Latest Fad in Policing: 'De-escalation'

And look at what happened recently in Kingman, Ariz., where a SWAT team served a search warrant looking for a stolen gun. In footage captured by an officer’s body camera, we see a man in the house approach the front door while holding a handgun at his side. Incredibly, he refuses to drop it even while facing several officers with guns pointed at him. Even more incredibly, he managed to raise the weapon and shoot two officers before he was shot and killed. Note that in the moments before the shooting there was a call for an officer with a Taser to approach, an attempt at de-escalation that resulted in two officers being shot.

The unwarranted criticism heaped on the police over recent shootings reflects the increasingly common (but ignorant) belief that anytime an officer uses force on someone, it can only be because the officer was untrained in more peaceful means of resolving the situation or unwilling to use them. This is true regardless of the race of the various parties, but of course it is especially so when the person harmed by the police is black. In such instances, regardless of any genuine danger faced by the officer, it will be said he resorted to his firearm rather than something less lethal because of his “implicit bias,” from which no one can ever be cured.

The Times article makes the bold assertion that “de-escalation techniques can be especially useful while dealing with people who are mentally ill or emotionally disturbed, according to experts.” The alert reader will ask himself who these so-called experts are and examine their qualifications. One of the experts quoted is Chuck Wexler, the executive director of the Police Executive Research Forum, which claims on its website that it is “a police research and policy organization and a provider of management services, technical assistance, and executive-level education to support law enforcement agencies.”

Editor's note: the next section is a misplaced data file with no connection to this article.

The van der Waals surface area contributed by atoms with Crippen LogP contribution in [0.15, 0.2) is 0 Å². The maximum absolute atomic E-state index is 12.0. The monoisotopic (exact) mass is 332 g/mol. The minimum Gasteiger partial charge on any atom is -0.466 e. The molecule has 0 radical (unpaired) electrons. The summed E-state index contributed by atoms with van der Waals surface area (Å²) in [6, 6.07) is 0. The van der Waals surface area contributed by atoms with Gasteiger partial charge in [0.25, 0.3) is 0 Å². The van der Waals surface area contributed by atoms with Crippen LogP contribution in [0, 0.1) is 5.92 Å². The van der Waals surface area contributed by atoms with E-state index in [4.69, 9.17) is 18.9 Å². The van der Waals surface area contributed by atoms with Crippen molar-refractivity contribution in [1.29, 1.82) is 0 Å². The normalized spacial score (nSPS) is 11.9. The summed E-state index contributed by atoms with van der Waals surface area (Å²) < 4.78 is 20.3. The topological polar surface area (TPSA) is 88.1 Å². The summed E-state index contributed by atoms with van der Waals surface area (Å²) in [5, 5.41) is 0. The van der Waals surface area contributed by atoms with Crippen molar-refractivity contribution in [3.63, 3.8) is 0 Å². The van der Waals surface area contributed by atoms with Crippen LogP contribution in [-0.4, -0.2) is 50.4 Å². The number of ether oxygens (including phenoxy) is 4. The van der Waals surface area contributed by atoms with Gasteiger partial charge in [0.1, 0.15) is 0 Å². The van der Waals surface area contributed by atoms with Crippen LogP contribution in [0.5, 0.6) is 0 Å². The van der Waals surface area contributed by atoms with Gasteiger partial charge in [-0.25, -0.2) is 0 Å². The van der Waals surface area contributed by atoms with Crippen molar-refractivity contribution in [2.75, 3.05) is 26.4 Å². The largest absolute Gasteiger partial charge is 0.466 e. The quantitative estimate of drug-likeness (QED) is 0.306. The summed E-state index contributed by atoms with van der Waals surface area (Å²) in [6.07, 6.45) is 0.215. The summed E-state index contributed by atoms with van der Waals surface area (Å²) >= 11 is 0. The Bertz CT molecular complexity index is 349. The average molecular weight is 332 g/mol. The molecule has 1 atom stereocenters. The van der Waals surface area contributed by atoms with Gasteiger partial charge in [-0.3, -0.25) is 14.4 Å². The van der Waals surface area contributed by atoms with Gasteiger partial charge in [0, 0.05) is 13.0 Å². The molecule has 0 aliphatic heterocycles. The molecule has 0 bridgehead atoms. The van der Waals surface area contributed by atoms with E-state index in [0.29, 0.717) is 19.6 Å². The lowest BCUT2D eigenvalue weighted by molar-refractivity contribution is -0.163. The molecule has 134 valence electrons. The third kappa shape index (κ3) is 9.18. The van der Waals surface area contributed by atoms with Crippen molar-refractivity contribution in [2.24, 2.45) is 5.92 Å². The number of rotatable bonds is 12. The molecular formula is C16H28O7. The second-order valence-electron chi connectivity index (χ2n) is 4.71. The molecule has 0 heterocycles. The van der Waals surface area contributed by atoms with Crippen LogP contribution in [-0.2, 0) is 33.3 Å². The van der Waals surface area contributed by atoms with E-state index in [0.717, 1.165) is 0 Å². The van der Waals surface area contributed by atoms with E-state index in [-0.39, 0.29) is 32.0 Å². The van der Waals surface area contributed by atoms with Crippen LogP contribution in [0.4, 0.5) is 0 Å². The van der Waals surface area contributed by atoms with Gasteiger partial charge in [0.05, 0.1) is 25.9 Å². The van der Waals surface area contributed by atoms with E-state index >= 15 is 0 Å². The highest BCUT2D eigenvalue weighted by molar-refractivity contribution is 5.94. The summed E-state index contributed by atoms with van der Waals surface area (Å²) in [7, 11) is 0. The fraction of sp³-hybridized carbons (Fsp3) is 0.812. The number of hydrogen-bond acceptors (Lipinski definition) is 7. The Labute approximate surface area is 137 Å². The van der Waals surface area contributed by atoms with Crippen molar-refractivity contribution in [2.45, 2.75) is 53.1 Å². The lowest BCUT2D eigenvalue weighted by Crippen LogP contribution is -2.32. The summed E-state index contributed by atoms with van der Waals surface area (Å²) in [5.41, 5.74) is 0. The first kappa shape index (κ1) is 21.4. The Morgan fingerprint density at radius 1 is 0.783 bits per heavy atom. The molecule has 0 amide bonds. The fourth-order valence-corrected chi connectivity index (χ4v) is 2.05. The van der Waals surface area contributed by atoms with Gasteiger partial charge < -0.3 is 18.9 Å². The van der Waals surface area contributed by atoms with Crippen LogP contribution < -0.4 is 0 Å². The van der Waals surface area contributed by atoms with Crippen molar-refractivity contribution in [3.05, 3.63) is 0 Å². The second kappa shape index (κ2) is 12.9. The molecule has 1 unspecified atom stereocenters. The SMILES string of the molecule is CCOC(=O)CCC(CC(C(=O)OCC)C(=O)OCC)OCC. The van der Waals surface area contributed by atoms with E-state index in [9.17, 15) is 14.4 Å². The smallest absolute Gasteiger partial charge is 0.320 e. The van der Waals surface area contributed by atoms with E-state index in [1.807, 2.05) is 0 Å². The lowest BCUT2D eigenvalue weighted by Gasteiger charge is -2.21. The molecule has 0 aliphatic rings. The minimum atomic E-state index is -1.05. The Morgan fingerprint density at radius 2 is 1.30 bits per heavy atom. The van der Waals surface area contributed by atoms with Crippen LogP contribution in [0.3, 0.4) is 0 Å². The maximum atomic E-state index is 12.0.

Note the organization’s title and its stated purpose, particularly their emphasis on police “executives.” It is commonly believed that the higher the rank attained by one of these police executives, the more expertise he has acquired. Police officers know that in most cases the exact opposite is true, especially as it applies to violent confrontations with criminals in the streets. People rise to executive positions within a police department by studiously avoiding these confrontations. Then, after reaching the safety afforded by higher rank, they take pride in proclaiming their expertise on matters in which they have no practical experience.